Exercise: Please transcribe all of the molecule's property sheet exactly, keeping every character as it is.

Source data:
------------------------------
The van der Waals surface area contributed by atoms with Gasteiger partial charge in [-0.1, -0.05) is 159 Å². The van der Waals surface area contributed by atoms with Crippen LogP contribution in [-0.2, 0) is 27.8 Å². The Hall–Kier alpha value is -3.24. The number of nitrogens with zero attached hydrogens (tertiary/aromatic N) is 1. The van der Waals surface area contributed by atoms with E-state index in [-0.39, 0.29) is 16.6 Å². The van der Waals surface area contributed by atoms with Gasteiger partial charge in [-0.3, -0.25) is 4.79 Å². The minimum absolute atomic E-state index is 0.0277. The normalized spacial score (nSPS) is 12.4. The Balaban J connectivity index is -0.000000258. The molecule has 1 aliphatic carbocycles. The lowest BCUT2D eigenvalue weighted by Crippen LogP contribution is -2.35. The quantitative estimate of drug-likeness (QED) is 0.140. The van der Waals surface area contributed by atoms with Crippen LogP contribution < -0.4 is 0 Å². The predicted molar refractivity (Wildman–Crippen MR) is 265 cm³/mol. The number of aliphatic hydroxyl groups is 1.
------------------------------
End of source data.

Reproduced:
The van der Waals surface area contributed by atoms with Gasteiger partial charge in [-0.1, -0.05) is 159 Å². The van der Waals surface area contributed by atoms with Crippen LogP contribution in [-0.2, 0) is 27.8 Å². The Hall–Kier alpha value is -3.24. The number of nitrogens with zero attached hydrogens (tertiary/aromatic N) is 1. The van der Waals surface area contributed by atoms with E-state index in [-0.39, 0.29) is 16.6 Å². The van der Waals surface area contributed by atoms with Gasteiger partial charge in [-0.3, -0.25) is 4.79 Å². The minimum absolute atomic E-state index is 0.0277. The normalized spacial score (nSPS) is 12.4. The Balaban J connectivity index is -0.000000258. The molecule has 1 aliphatic carbocycles. The lowest BCUT2D eigenvalue weighted by Crippen LogP contribution is -2.35. The quantitative estimate of drug-likeness (QED) is 0.140. The van der Waals surface area contributed by atoms with Crippen LogP contribution < -0.4 is 0 Å². The predicted molar refractivity (Wildman–Crippen MR) is 265 cm³/mol. The number of aliphatic hydroxyl groups is 1.